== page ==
branding and website design for Kindly Kentucky

I was truly excited to work with Laura and Sarah on a new concept for their blog, Kindly Kentucky. These girls have such style, and I knew they'd want me to reflect their classiness, fun, and energy into whatever branding elements and website we created.  We talked very early on in the process about what set them apart from other personal blogs, what they'd like to avoid, and how we could best relay a vibrant and quirky aesthetic to visitors at their site.  I'm truly excited to add Kindly Kentucky to the Redbud Creative portfolio and share Laura and Sarah's new site with the world.  

KindlyKentuckyBrandBoard -

Laura and Sarah's website is focused primarily on their blog, where they offer various different points of entry like recipes, hosting tips, weekend plans, and lots of other fun "southern girl" flair, so I knew early on that these categories would be a key focus of their new design. Their ultimate goal was simple:  "Deliver a fresh and quirky perspective of the Commonwealth to a loyal set of readers."  With that in mind, we began by choosing colors based on a Pinterest board of images the girls created for me.  


After we narrowed down a color palette, I got to work on logos.  Keeping their key terms (classic, vibrant, fresh, fun, and quirky) in mind.  It helped that I know Sarah and Laura are adventurous and outgoing, and that whatever logo they choose needed to also reflect that image. Logos are one of my favorite things to design and I honestly could have done 40 variations on a theme here, but these are the four I gave them as a starting point: 


With the very clear directive that Laura and Sarah did NOT want just another Kentucky state outline as their logo, I had a lot of fun using different "southern" style elements, fonts, and icons to come up with these options.  They selected my favorite, number 1! And also expressed that they really loved the little pineapple, so when I began creating secondary marks for various other purposes, I want to be sure to incorporate that again.  I hope you'll jump over to their new site,, and check out all that they have to offer!  I think you'll be hooked!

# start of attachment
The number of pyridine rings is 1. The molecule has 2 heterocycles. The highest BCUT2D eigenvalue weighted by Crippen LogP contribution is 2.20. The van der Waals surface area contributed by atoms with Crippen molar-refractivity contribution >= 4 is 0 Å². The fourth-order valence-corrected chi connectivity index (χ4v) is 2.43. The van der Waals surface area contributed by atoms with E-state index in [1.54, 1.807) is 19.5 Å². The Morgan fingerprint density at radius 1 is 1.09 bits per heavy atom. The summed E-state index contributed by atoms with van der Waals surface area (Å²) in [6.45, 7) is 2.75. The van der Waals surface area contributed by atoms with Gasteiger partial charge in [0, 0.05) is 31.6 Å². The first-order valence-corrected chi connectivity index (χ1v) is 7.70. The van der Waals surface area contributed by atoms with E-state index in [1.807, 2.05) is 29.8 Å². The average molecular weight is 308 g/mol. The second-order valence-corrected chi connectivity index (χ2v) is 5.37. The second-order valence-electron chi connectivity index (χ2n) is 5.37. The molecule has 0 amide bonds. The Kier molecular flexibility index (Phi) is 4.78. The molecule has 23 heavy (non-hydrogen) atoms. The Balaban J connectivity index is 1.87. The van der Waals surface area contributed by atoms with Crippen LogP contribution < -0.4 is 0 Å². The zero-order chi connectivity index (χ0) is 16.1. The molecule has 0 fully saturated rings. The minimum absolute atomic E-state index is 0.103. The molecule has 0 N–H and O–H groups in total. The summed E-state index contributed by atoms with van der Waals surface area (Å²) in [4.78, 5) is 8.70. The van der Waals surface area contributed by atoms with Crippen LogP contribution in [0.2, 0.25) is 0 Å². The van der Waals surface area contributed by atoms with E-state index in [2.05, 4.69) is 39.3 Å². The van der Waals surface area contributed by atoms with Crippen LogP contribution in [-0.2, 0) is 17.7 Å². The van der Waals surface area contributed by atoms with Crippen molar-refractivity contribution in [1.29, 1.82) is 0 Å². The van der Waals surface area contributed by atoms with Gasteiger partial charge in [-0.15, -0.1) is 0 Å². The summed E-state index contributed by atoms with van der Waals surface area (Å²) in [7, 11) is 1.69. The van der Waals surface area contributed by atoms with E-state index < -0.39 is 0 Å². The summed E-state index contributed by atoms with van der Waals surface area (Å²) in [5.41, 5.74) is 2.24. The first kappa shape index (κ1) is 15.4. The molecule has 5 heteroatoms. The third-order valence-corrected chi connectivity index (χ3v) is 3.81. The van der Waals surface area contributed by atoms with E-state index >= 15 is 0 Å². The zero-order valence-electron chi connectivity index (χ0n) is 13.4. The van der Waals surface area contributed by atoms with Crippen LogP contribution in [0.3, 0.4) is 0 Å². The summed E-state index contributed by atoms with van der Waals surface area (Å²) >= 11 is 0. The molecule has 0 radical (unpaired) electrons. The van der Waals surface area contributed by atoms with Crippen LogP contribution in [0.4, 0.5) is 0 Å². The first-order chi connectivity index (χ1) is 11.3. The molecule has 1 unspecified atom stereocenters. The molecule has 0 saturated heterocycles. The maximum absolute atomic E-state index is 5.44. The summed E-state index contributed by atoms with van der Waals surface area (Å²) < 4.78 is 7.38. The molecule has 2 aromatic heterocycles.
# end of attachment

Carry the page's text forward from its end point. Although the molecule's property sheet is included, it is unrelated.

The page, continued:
Are you interested in working with me on a new concept for your brand and website? Please visit the Services page to learn more about all that Mandy Prather Creative can do you for your creative business. Then, get in touch with me via the contact form.  I'm excited to hear from you! 

2015 Big Brand Logo Changes (and what we can learn from them)!

2015 Big Brand Logo Changes -

Happy New Year Friends!  If you're like me, you've got a lot of memories tied to twenty-fifteen.   In the National News it'll be remembered in many different ways: the first year a woman was named head coach of an NFL team, David Letterman's last Late Show, the recreational use and possession of pot becoming legal in our Nation's capitol,  a sad and senseless hate crime in Charleston, SC, the terrorist attacks in Paris, the birth of Princess Charlotte, the legalization of same-sex marriage across all fifty states, and Jimmy Carter's miraculous recovering from cancer. And on, and on, and on... 

On a creative level, both the college I work for and the University everyone in the state cheers for underwent major branding overhauls.  Which got me thinking about other businesses who took the plunge this year and opted for a face lift:  (Cue the Bruce Jenner jokes).  

1 | The Almighty Google

Personally, I'm not a huge fan of this.  The after feels like an Apple version of the Google logo.  Like Google's hipster little brother, trying to be rounded out and cool with a sans-serif font.  I take my Google-ing seriously, and the old logo make me feel more like Google did too. 

GoogleFaceLift -


2 | Sbarro and Open Table